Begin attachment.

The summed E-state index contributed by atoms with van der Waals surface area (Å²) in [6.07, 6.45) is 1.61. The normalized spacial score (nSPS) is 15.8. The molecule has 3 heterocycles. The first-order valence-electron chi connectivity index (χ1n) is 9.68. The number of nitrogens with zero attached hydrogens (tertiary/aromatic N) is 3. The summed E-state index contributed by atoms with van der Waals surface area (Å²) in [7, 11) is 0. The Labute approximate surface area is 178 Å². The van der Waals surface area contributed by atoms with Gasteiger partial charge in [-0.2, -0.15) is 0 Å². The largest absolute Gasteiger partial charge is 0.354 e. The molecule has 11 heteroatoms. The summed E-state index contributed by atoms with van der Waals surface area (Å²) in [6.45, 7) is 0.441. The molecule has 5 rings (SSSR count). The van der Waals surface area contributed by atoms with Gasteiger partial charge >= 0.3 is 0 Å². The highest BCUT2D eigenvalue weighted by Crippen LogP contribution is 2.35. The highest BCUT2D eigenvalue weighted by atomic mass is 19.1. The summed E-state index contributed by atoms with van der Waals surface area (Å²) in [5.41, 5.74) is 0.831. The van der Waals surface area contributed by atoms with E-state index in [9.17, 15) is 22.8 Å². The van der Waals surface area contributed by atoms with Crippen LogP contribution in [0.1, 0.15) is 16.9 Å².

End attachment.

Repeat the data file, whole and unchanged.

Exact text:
The summed E-state index contributed by atoms with van der Waals surface area (Å²) in [6.07, 6.45) is 1.61. The normalized spacial score (nSPS) is 15.8. The molecule has 3 heterocycles. The first-order valence-electron chi connectivity index (χ1n) is 9.68. The number of nitrogens with zero attached hydrogens (tertiary/aromatic N) is 3. The summed E-state index contributed by atoms with van der Waals surface area (Å²) in [7, 11) is 0. The Labute approximate surface area is 178 Å². The van der Waals surface area contributed by atoms with Gasteiger partial charge in [-0.2, -0.15) is 0 Å². The largest absolute Gasteiger partial charge is 0.354 e. The molecule has 11 heteroatoms. The summed E-state index contributed by atoms with van der Waals surface area (Å²) in [6.45, 7) is 0.441. The molecule has 5 rings (SSSR count). The van der Waals surface area contributed by atoms with Gasteiger partial charge >= 0.3 is 0 Å². The highest BCUT2D eigenvalue weighted by Crippen LogP contribution is 2.35. The highest BCUT2D eigenvalue weighted by atomic mass is 19.1. The summed E-state index contributed by atoms with van der Waals surface area (Å²) in [5.41, 5.74) is 0.831. The van der Waals surface area contributed by atoms with E-state index in [9.17, 15) is 22.8 Å². The van der Waals surface area contributed by atoms with Crippen LogP contribution in [0.1, 0.15) is 16.9 Å².